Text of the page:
Where romanticism attempted to apprehend beauty within ruins, the post-humanists imagine a technicalised ruination where matter is self-organising, forming its own architecture within realms of immaterial intellect. If man is to prove that his being is more powerful than the surrounding constructions of city and country then he must set himself apart from time even more than the building towering above him—just as his buildings sought to devour nature, he devours his own creation. He must mine materials and condense them into explosive powders, placing them within the support columns which collapse the archways. Done properly the construction will disappear into dust, forever divided from reality and memory. And it is here that material is formed out of the condensation of time, man has surpassed the need of the old architecture and now envisions a form of material which flows against itself, encircles its own dominion as the architecture which can never be stepped into the same way twice. Yet one may understand that these are only hidden archways, a construction based upon a monstrous planning.
When we consider the sovereignty of man over nature we tend to assume an opposed territory as something lesser—the qualities of that which is greater are somehow flattened, turned into a simplified and tangible abstraction. But we must imagine these forms as something much more powerful; where the intricacies of our own life seem to collapse eternity upon us as a great trial of pain and endurance we will nevertheless have to reconcile with the fact that the rivers and forests standing before us will endure far beyond our imaginations. Entire worlds will play out from within the smallest territories to the extent that even the greatest men will appear as nothing. There is always a looming sublimity, a greater force threatening to return us to something less than nihilism.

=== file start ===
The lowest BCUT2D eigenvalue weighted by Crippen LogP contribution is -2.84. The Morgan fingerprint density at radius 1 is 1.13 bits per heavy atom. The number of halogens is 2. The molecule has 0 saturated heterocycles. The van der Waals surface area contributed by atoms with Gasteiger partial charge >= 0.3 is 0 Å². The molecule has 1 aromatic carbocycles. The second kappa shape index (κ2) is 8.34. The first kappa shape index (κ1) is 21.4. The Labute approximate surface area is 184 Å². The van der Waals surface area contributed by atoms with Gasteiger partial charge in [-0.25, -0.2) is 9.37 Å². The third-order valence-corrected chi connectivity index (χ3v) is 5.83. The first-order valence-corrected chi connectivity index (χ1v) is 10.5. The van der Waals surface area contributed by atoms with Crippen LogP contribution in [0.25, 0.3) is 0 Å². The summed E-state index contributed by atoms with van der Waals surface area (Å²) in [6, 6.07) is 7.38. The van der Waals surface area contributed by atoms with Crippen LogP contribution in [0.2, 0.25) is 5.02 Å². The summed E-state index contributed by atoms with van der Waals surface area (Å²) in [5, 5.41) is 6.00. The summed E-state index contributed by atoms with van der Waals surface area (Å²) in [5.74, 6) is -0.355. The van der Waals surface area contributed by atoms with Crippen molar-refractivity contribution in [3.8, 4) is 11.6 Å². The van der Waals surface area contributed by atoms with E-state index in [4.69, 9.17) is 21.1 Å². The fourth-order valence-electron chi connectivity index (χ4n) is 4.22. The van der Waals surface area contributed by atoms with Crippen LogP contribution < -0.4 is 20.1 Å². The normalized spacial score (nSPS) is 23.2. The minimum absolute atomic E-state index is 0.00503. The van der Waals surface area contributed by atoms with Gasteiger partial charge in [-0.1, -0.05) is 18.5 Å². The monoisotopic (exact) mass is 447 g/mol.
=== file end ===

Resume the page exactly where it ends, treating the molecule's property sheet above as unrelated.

The man who believes in his superiority over the archway does not understand its laws, the instantiated techne which must be set against itself to create something beautiful. And thus he is destined to create something ugly. Even in ruins the image of the Colosseum persists as a whole, if not as reality then as some lost law. Even in war, when countless explosions threaten the arches, when people struggle bleeding beneath fractured stone, the arc looms as possibility—an unending languor betraying the will of man.
Ages persist. The image may never be perfect, but to deny it is to constrain time and space within the imperceptible. There are laws of the Golden Age, just as there are laws of the Heroic and Iron Ages: the Colosseum falls into disrepair; is covered in scaffolding to return it to a previous age; sectioned off for multiple celebrations; is overrun by the spectacle of violence becoming an insurrection; or even falls into silence as time surpasses its need. Just as the arch must contain its arc and entryway the human must combine strength and humility; time its sovereignty over space and nothingness.
The arc of history is man's setting upon his own territory to contend with and reconcile present necessity with eternal laws. Beauty and strength rise as an era seems to surpass the laws of time—the great and monstrous archways towering above the others, and giving a glimpse of what resides within.